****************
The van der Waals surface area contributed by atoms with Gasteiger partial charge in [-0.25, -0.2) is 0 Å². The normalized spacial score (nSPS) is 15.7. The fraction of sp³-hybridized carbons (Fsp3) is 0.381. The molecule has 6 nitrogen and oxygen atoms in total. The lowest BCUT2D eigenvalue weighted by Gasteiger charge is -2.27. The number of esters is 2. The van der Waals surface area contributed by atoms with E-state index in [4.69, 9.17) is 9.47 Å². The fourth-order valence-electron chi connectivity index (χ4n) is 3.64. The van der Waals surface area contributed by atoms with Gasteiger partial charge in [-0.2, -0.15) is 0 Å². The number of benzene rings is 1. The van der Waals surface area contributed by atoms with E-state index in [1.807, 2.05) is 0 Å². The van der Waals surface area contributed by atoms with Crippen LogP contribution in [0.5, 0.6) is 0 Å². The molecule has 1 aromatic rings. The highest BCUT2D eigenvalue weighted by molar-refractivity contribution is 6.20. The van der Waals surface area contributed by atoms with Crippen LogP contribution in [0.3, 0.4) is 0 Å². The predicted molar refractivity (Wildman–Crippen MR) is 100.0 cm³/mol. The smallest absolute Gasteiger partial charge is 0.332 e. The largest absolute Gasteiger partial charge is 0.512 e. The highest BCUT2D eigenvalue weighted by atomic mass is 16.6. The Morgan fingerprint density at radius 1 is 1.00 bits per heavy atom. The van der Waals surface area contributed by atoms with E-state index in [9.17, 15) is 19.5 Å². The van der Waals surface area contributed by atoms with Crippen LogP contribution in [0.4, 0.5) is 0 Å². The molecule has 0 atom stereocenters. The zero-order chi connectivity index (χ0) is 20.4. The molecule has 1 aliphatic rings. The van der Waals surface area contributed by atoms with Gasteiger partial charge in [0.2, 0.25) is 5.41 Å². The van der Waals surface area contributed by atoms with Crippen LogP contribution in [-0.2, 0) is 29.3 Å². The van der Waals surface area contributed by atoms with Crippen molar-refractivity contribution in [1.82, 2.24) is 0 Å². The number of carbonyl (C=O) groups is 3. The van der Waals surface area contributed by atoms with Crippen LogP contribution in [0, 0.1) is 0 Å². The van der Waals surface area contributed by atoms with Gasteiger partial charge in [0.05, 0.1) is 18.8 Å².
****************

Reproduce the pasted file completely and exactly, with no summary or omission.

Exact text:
The van der Waals surface area contributed by atoms with Gasteiger partial charge in [-0.25, -0.2) is 0 Å². The normalized spacial score (nSPS) is 15.7. The fraction of sp³-hybridized carbons (Fsp3) is 0.381. The molecule has 6 nitrogen and oxygen atoms in total. The lowest BCUT2D eigenvalue weighted by Gasteiger charge is -2.27. The number of esters is 2. The van der Waals surface area contributed by atoms with E-state index in [4.69, 9.17) is 9.47 Å². The fourth-order valence-electron chi connectivity index (χ4n) is 3.64. The van der Waals surface area contributed by atoms with Gasteiger partial charge in [-0.2, -0.15) is 0 Å². The number of benzene rings is 1. The van der Waals surface area contributed by atoms with E-state index in [1.807, 2.05) is 0 Å². The van der Waals surface area contributed by atoms with Crippen LogP contribution in [0.5, 0.6) is 0 Å². The molecule has 1 aromatic rings. The highest BCUT2D eigenvalue weighted by molar-refractivity contribution is 6.20. The van der Waals surface area contributed by atoms with Crippen LogP contribution in [0.3, 0.4) is 0 Å². The predicted molar refractivity (Wildman–Crippen MR) is 100.0 cm³/mol. The smallest absolute Gasteiger partial charge is 0.332 e. The largest absolute Gasteiger partial charge is 0.512 e. The highest BCUT2D eigenvalue weighted by atomic mass is 16.6. The Morgan fingerprint density at radius 1 is 1.00 bits per heavy atom. The van der Waals surface area contributed by atoms with E-state index in [9.17, 15) is 19.5 Å². The van der Waals surface area contributed by atoms with Crippen LogP contribution in [0.4, 0.5) is 0 Å². The molecule has 0 atom stereocenters. The zero-order chi connectivity index (χ0) is 20.4. The molecule has 1 aliphatic rings. The van der Waals surface area contributed by atoms with Gasteiger partial charge in [0.2, 0.25) is 5.41 Å². The van der Waals surface area contributed by atoms with Crippen LogP contribution in [-0.2, 0) is 29.3 Å². The van der Waals surface area contributed by atoms with Crippen molar-refractivity contribution in [1.82, 2.24) is 0 Å². The number of carbonyl (C=O) groups is 3. The van der Waals surface area contributed by atoms with Crippen LogP contribution in [0, 0.1) is 0 Å². The van der Waals surface area contributed by atoms with Gasteiger partial charge in [0.05, 0.1) is 18.8 Å².